08 December 2010

Stocking Stuffers


Our children aren't really children any more. In fact the boys are both legally adults now and Hannah is quite the grown-up young lady at fifteen.

And yet they still drag out their Christmas stockings on the first of December each year. I made each of the stockings for their first Christmases and they bring back lots and lots of memories. Of little boys and trains, of a tiny baby girl sitting in the arms of her Christmas teddy that was three times her size.

And of the things that went into those stockings. Opening the Christmas stockings on Christmas morning  was the highlight of the day for the kids. Santa filled those stockings with so many good things. There would be Batman undies and socks, Wiggles toothbrushes and toothpaste, lollies, chocolate coins, a brand-new face washer with a picture of their favourite thing at the time, new PJs, coloured pencils and colouring books and lots of other bits and bobs.

Now they are grown-up we skip the Batman socks and Barbie knickers, and they think the Wiggles are a little passé so toothpaste and toothbrushes don't make it into the Christmas stockings anymore.

These days there are chocolate coins (it wouldn't be Christmas without them), little boxes of their favourite cereals, itunes vouchers (bought on sale during the year) and lots of other little things I've collected through the year.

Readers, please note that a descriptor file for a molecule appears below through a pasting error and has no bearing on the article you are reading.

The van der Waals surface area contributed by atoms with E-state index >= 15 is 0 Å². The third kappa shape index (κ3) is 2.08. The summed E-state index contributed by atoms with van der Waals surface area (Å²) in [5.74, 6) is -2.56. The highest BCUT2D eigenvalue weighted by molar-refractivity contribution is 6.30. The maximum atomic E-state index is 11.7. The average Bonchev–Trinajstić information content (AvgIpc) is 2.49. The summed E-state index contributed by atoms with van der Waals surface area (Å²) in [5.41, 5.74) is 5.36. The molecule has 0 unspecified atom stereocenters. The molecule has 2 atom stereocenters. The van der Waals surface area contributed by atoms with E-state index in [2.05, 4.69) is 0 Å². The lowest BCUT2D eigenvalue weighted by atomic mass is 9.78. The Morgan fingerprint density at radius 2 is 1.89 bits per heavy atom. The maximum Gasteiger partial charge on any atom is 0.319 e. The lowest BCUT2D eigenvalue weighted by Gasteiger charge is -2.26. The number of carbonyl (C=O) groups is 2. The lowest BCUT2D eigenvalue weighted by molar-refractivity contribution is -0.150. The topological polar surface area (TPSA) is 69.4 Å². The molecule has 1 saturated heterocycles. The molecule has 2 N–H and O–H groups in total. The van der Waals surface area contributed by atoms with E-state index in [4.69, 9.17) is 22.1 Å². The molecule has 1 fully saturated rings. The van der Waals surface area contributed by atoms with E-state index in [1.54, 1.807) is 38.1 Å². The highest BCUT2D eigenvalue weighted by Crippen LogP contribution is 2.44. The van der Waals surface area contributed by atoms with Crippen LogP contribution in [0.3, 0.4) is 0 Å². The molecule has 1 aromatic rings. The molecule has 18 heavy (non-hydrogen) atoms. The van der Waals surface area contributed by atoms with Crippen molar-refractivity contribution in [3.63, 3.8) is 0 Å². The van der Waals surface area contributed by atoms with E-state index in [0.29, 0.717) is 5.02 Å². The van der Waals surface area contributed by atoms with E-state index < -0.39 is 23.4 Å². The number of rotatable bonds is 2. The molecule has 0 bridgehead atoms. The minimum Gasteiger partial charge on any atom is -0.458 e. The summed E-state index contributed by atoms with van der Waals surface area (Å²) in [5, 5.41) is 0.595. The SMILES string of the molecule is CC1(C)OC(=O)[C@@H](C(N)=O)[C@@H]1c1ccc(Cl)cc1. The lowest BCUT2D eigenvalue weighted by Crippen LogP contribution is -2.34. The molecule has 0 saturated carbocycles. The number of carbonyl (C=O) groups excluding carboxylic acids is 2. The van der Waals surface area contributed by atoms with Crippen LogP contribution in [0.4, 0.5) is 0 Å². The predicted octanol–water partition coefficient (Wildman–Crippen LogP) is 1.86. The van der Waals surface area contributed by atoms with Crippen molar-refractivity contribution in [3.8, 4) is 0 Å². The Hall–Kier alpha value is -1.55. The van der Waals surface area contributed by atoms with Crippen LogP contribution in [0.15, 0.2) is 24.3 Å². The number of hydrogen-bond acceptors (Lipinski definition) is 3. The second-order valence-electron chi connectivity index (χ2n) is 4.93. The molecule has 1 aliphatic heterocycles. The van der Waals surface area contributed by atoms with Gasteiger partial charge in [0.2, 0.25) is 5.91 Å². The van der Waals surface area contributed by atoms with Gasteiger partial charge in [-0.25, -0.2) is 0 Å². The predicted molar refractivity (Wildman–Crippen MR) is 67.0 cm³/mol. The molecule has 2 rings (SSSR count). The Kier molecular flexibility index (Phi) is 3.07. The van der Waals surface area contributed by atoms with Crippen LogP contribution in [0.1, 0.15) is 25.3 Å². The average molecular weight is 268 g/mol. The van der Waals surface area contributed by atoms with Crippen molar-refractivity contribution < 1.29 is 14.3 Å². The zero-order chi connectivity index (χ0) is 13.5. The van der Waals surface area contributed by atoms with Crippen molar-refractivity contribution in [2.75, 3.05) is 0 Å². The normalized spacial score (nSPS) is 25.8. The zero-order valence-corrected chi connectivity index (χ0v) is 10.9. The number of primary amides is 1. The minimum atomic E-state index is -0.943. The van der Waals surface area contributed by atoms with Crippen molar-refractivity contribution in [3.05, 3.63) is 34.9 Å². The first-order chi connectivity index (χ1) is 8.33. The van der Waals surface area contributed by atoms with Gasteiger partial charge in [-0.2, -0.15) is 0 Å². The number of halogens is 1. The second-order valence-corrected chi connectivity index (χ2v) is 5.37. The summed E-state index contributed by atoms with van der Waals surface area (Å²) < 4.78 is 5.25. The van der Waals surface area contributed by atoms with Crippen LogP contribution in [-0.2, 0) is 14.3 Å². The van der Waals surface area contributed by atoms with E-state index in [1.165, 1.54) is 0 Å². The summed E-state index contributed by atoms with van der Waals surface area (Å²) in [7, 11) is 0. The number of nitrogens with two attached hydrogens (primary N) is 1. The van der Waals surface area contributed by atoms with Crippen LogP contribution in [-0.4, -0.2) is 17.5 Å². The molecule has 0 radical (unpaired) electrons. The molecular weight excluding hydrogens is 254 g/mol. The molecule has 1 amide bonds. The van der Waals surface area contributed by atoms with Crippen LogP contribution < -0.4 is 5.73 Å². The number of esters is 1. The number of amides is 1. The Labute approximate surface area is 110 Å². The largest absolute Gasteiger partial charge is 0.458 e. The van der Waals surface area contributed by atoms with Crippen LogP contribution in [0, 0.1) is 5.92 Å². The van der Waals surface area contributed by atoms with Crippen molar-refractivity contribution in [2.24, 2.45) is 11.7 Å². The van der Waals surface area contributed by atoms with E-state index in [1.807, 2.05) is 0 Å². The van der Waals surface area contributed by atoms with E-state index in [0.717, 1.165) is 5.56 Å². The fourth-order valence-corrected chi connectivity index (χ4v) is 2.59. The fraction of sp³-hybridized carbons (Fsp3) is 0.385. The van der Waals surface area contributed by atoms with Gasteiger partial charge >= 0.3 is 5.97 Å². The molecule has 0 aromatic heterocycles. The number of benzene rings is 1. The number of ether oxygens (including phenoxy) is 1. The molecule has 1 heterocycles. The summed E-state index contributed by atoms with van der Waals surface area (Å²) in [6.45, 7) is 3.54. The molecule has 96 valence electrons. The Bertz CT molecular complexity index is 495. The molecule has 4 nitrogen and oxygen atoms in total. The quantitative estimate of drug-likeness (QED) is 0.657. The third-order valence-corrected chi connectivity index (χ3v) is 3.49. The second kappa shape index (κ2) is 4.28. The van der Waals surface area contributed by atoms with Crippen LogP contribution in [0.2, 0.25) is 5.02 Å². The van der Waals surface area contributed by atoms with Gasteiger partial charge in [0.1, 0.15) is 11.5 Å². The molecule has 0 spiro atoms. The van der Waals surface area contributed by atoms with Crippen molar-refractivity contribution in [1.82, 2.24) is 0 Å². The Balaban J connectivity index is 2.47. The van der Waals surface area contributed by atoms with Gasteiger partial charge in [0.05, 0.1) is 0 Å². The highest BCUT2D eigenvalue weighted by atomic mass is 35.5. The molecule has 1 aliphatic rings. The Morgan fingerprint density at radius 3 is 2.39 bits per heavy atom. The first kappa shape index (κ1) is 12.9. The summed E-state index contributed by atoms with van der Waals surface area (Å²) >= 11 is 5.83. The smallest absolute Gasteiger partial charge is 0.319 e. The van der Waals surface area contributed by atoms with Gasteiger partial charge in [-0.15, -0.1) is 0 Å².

There might be sampler packs of different chocolate drinks or coffee or samples of the latest perfumes and aftershaves, the latest edition of their favourite magazine or even movie tickets.

None of these things costs very much, often, as in the case of the samples, they are free.

Stocking stuffers don't have to be big or expensive.  In fact they should be easy on the budget. There are too many potentially very expensive things marketed as "stocking stuffers" because they are small enough to go into the stockings.  Things like gift cards, ipods, jewellery, DVDs are not stocking stuffers. They are gifts in their own right.

Some ideas for stocking stuffers are:
  • Hair tidies and ribbons
  • The mini chocolate bars (the ones that come in multi packs)
  • Candy canes
  • Christmas tree ornament
  • Craft paints or watercolour set
  • Crayons
  • Coffee, tea or cocoa packets
  • Cookie cutters
  • Deck of playing cards
  • Fashion doll clothes
  • Gel pens
  • Golf balls
  • Small cars
  • Small Lego kits
  • Supa balls
  • Lipstick or lip gloss
  • Lotion
  • Mittens
  • Nail polish
  • Oranges
  • Play-Dough tubs
  • Socks
  • Travel-sized game
  • Wine charms

When you're stuffing the stockings, remember that too many large items and you won't fit everything in, too many small items and the stocking won't be "stuffed". Try to choose a variety of different sized items. Depending on the size of the stocking three or four larger items in plenty, with the gaps filled by the smaller things.

One thing I have always done, and will do again this year, is wrap each item that goes into the stockings. It's a good way to use the wrapping paper scraps and it helps build the excitement on Christmas morning. Even grown-up kids love ripping the wrapping off lots of pressies.

So do you do Christmas stockings? What do you put in them?

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